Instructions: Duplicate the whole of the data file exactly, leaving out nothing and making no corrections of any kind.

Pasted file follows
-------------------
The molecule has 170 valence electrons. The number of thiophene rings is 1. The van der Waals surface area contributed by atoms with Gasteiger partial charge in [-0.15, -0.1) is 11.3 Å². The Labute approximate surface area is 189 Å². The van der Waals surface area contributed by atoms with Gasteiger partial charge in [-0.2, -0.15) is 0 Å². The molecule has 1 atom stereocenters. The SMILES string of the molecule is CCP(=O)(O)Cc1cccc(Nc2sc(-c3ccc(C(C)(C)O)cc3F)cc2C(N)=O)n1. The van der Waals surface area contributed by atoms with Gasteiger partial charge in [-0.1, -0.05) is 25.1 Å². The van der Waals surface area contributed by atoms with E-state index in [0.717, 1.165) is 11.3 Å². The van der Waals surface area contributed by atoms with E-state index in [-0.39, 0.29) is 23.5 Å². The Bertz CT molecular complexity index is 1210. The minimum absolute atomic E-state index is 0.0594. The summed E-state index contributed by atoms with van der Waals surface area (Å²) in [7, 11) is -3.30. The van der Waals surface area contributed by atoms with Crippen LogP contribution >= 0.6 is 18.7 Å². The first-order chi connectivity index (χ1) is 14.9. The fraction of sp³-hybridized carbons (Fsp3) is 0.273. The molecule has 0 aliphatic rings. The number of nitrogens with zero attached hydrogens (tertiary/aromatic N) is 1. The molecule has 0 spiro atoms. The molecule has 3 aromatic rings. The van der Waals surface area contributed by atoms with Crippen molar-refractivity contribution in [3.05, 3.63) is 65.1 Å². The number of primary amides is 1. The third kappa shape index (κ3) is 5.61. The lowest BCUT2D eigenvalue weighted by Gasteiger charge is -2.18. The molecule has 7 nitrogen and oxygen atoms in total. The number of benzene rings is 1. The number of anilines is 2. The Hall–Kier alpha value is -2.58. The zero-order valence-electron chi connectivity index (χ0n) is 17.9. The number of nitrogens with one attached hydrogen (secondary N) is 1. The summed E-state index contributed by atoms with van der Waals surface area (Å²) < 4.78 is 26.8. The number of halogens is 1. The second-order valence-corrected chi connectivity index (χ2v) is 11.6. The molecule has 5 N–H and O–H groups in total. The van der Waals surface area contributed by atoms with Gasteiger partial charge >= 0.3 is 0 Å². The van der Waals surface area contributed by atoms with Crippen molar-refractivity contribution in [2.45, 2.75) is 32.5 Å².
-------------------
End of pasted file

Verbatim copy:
The molecule has 170 valence electrons. The number of thiophene rings is 1. The van der Waals surface area contributed by atoms with Gasteiger partial charge in [-0.15, -0.1) is 11.3 Å². The Labute approximate surface area is 189 Å². The van der Waals surface area contributed by atoms with Gasteiger partial charge in [-0.2, -0.15) is 0 Å². The molecule has 1 atom stereocenters. The SMILES string of the molecule is CCP(=O)(O)Cc1cccc(Nc2sc(-c3ccc(C(C)(C)O)cc3F)cc2C(N)=O)n1. The van der Waals surface area contributed by atoms with Gasteiger partial charge in [-0.1, -0.05) is 25.1 Å². The van der Waals surface area contributed by atoms with E-state index in [0.717, 1.165) is 11.3 Å². The van der Waals surface area contributed by atoms with E-state index in [-0.39, 0.29) is 23.5 Å². The Bertz CT molecular complexity index is 1210. The minimum absolute atomic E-state index is 0.0594. The summed E-state index contributed by atoms with van der Waals surface area (Å²) in [7, 11) is -3.30. The van der Waals surface area contributed by atoms with Crippen LogP contribution >= 0.6 is 18.7 Å². The first-order chi connectivity index (χ1) is 14.9. The fraction of sp³-hybridized carbons (Fsp3) is 0.273. The molecule has 0 aliphatic rings. The number of nitrogens with zero attached hydrogens (tertiary/aromatic N) is 1. The molecule has 0 spiro atoms. The molecule has 3 aromatic rings. The van der Waals surface area contributed by atoms with Crippen molar-refractivity contribution in [3.05, 3.63) is 65.1 Å². The number of primary amides is 1. The third kappa shape index (κ3) is 5.61. The lowest BCUT2D eigenvalue weighted by Gasteiger charge is -2.18. The molecule has 7 nitrogen and oxygen atoms in total. The number of benzene rings is 1. The number of anilines is 2. The Hall–Kier alpha value is -2.58. The zero-order valence-electron chi connectivity index (χ0n) is 17.9. The number of nitrogens with one attached hydrogen (secondary N) is 1. The summed E-state index contributed by atoms with van der Waals surface area (Å²) < 4.78 is 26.8. The number of halogens is 1. The second-order valence-corrected chi connectivity index (χ2v) is 11.6. The molecule has 5 N–H and O–H groups in total. The van der Waals surface area contributed by atoms with Gasteiger partial charge >= 0.3 is 0 Å². The van der Waals surface area contributed by atoms with Crippen molar-refractivity contribution in [2.45, 2.75) is 32.5 Å².